For example, my main group right now REALLY likes a more open world/sandbox style. They want to tell the story, not have me sit there and hand it to them from text boxes. So I prep very, very little and roll with whatever they throw at me. It's more challenging to DM _at the table_, but I'm also having more fun with the improv and I'm not spending a bunch of time writing up a bunch of shit that will never get used.

So use that first session to get a feel for what the group wants. If they want the heavy, guided storyline you might need to cater to that. And that means a lot more work on your part.

Above all remember that the DM is like a DJ. Keep 'em spinning, keep 'em dancing, and know what beats are going to work together.
The following user(s) said Thank You: Shellhead, Gary Sax, dysjunct

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24 Feb 2020 11:21 #307407 by Shellhead
The D&D SRD was a valuable aid to my D&D 3.5 campaign. It had highly organized information about nearly everything, including spells, monster stats, a die-roller function, and an app to calculate XP awards based on complex combinations of opponents and even traps. There is a 5E version now, but I've heard that 5E is a much easier game to run.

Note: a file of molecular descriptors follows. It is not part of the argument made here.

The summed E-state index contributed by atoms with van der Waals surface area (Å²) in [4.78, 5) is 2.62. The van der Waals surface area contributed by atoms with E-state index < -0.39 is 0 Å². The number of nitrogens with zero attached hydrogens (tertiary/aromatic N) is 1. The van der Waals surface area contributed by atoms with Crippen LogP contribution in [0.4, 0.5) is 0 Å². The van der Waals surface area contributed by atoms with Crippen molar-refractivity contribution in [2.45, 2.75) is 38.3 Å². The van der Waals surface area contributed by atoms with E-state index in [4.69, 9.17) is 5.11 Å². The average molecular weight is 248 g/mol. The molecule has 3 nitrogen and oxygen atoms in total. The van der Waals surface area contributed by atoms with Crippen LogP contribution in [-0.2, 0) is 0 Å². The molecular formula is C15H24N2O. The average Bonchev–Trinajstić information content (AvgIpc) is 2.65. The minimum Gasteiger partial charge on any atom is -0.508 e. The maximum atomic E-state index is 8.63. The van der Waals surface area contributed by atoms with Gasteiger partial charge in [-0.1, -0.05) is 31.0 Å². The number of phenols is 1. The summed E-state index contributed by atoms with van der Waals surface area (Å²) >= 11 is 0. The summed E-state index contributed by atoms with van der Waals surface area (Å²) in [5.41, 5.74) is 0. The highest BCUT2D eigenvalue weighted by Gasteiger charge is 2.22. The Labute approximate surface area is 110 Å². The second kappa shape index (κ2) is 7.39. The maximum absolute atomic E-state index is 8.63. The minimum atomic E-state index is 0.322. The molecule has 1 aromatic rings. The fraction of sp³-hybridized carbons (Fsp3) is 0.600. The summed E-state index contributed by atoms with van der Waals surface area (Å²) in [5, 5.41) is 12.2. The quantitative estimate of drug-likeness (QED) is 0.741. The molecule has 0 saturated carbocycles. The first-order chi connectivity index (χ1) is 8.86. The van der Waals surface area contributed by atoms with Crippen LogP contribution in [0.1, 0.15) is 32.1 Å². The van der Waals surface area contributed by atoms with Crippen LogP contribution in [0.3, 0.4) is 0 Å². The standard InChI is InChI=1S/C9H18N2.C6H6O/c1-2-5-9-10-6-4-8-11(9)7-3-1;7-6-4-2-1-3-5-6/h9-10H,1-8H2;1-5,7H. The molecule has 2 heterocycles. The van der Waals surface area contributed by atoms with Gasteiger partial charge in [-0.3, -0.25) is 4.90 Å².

Does anyone here have experience playing online via Discord? An old friend is trying to recruit me for his online D&D 5E game on Discord.

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25 Feb 2020 18:31 #307475 by boothwah
I ran my 5e game with the books, a notebook, and a tablet. The tablet was only there for some quick reference (had all the pdfs searchable) and to cast illustrations and eventually maps on the the smart tv. It was grand. We started with a grid map and minis, but tbh 5e shines in theater of the mind.

My buddy ran a game on Roll20 for 5 of us. He paid premium so we had fog of war and maps. Great if you all have pcs as the mobile platform was lacking.